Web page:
‘Don’t worry, it’s a slam dunk.”
—CIA director George Tenet’s response to President Bush’s demand for intelligence on Iraq’s weapons of mass destruction to provide to the American people, December 21, 2002.
“The President of the United States and the Secretary of Defense would not assert as plainly and bluntly as they have that Iraq has weapons of mass destruction if it was not true, and if they did not have a solid basis for saying it.”
—Art Fleischer, White House press spokesman, December 4, 2002.
“But for those who say that we haven’t found the banned manufacturing devices or banned weapons, they’re wrong, we found them.”
—President George W. Bush, May 30, 2003.
The U.S. rush to war against Iraq 20 years ago marked the worst strategic decision of any U.S. president in history, and the worst intelligence scandal as well. But the New York Times and the Washington Post would have you believe that the lack of “planning and staffing” was central to our failure. Neither newspaper mentioned the long series of intelligence lies and distortions that marked the run-up to the war nor did they refer to the obvious war crimes that were committed with the support of the White House, the Department of Justice, and the Central Intelligence Agency.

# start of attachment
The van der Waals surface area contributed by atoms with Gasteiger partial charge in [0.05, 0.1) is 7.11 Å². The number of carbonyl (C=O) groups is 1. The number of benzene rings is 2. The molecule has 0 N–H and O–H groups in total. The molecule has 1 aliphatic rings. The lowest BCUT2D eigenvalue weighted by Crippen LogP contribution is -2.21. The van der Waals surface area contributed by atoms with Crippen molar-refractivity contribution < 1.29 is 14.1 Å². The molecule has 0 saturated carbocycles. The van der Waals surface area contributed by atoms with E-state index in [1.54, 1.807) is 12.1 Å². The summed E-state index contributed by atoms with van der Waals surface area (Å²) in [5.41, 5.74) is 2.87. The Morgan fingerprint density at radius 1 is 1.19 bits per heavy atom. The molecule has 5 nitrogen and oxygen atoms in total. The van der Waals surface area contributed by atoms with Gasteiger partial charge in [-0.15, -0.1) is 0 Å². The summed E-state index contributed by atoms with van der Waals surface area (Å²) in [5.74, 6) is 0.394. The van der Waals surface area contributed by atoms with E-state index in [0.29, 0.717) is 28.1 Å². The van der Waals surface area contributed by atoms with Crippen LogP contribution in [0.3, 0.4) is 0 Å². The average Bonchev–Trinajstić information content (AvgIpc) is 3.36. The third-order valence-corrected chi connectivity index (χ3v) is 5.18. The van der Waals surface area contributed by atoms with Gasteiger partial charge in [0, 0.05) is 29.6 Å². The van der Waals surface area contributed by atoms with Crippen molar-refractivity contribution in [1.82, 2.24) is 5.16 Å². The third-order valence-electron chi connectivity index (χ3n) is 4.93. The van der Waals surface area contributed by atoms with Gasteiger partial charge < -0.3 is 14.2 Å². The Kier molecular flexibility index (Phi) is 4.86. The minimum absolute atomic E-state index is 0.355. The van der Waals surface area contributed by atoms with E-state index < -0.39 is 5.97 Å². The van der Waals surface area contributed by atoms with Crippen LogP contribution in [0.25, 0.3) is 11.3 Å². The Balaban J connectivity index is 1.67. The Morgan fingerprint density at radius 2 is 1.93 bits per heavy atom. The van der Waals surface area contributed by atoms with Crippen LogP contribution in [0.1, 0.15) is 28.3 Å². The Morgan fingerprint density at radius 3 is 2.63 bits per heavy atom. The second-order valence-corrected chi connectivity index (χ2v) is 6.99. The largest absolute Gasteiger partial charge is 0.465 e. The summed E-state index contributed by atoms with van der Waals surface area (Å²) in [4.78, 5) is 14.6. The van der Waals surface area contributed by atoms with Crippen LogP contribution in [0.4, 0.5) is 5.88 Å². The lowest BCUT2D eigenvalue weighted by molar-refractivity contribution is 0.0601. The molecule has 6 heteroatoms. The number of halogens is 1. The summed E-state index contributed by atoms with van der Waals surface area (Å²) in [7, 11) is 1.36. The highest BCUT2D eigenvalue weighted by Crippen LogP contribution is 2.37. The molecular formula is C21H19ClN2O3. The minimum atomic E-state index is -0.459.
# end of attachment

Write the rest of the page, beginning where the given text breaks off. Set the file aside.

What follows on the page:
Max Fisher’s essay in the Times on March 19 was particularly obtuse because it dwelt on the inability to determine U.S. motivation. Fisher quoted Richard Haass, a senior official at the Department of State at the time of the invasion, who currently heads the Council on Foreign Relations, concluding inscrutably that the decision to go to war “was not made. A decision happened, and you can’t say when or how.”
But we know exactly who made the decision to go to war, and we certainly know when and why that decision was made. The decision itself had nothing to do with weapons of mass destruction or with the bogus claim that Saddam was somehow involved in the tragedy. The decision was about regime change. CIA prepared a spurious intelligence estimate in October 2022, which served as the basis for the spurious speech that Secretary of State Colin Powell gave to the United Nations in February, 2003. Senior officials at the State Department tried to keep Powell from bivouacking at the CIA where the speech was drafted and pushed by senior Agency officials led by deputy director John McLaughlin.
Fisher, moreover, cites Elizabeth Saunders, a Georgetown University scholar, who argues that “if you want to prevent this from happening again, you need to get the diagnosis right.” Does Saunders really believe that U.S. policy makers actually learn lessons from history? Is Saunders familiar with previous U.S. wars against Mexico in the 1840s, Spain in the 1890s, and North Vietnam in the 1960s that were initiated on the basis of lies and disinformation.